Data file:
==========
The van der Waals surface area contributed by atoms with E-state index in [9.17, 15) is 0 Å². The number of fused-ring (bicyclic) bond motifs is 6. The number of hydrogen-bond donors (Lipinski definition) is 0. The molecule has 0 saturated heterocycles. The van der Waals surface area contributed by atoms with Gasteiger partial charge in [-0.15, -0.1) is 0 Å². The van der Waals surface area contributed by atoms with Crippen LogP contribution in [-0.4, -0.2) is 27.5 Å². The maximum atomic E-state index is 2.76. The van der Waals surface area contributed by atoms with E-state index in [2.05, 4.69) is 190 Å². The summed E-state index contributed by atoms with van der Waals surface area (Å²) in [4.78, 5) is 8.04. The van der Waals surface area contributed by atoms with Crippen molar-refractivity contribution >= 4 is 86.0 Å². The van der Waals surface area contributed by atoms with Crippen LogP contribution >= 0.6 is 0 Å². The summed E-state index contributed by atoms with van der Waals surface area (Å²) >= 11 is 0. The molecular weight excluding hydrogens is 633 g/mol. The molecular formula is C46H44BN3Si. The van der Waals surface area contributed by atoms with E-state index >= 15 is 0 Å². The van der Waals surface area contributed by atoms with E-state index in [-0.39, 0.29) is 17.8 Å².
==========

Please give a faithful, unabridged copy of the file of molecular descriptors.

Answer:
The van der Waals surface area contributed by atoms with E-state index in [9.17, 15) is 0 Å². The number of fused-ring (bicyclic) bond motifs is 6. The number of hydrogen-bond donors (Lipinski definition) is 0. The molecule has 0 saturated heterocycles. The van der Waals surface area contributed by atoms with Gasteiger partial charge in [-0.15, -0.1) is 0 Å². The van der Waals surface area contributed by atoms with Crippen LogP contribution in [-0.4, -0.2) is 27.5 Å². The maximum atomic E-state index is 2.76. The van der Waals surface area contributed by atoms with E-state index in [2.05, 4.69) is 190 Å². The summed E-state index contributed by atoms with van der Waals surface area (Å²) in [4.78, 5) is 8.04. The van der Waals surface area contributed by atoms with Crippen molar-refractivity contribution >= 4 is 86.0 Å². The van der Waals surface area contributed by atoms with Crippen LogP contribution >= 0.6 is 0 Å². The summed E-state index contributed by atoms with van der Waals surface area (Å²) >= 11 is 0. The molecular weight excluding hydrogens is 633 g/mol. The molecular formula is C46H44BN3Si. The van der Waals surface area contributed by atoms with E-state index >= 15 is 0 Å². The van der Waals surface area contributed by atoms with E-state index in [-0.39, 0.29) is 17.8 Å².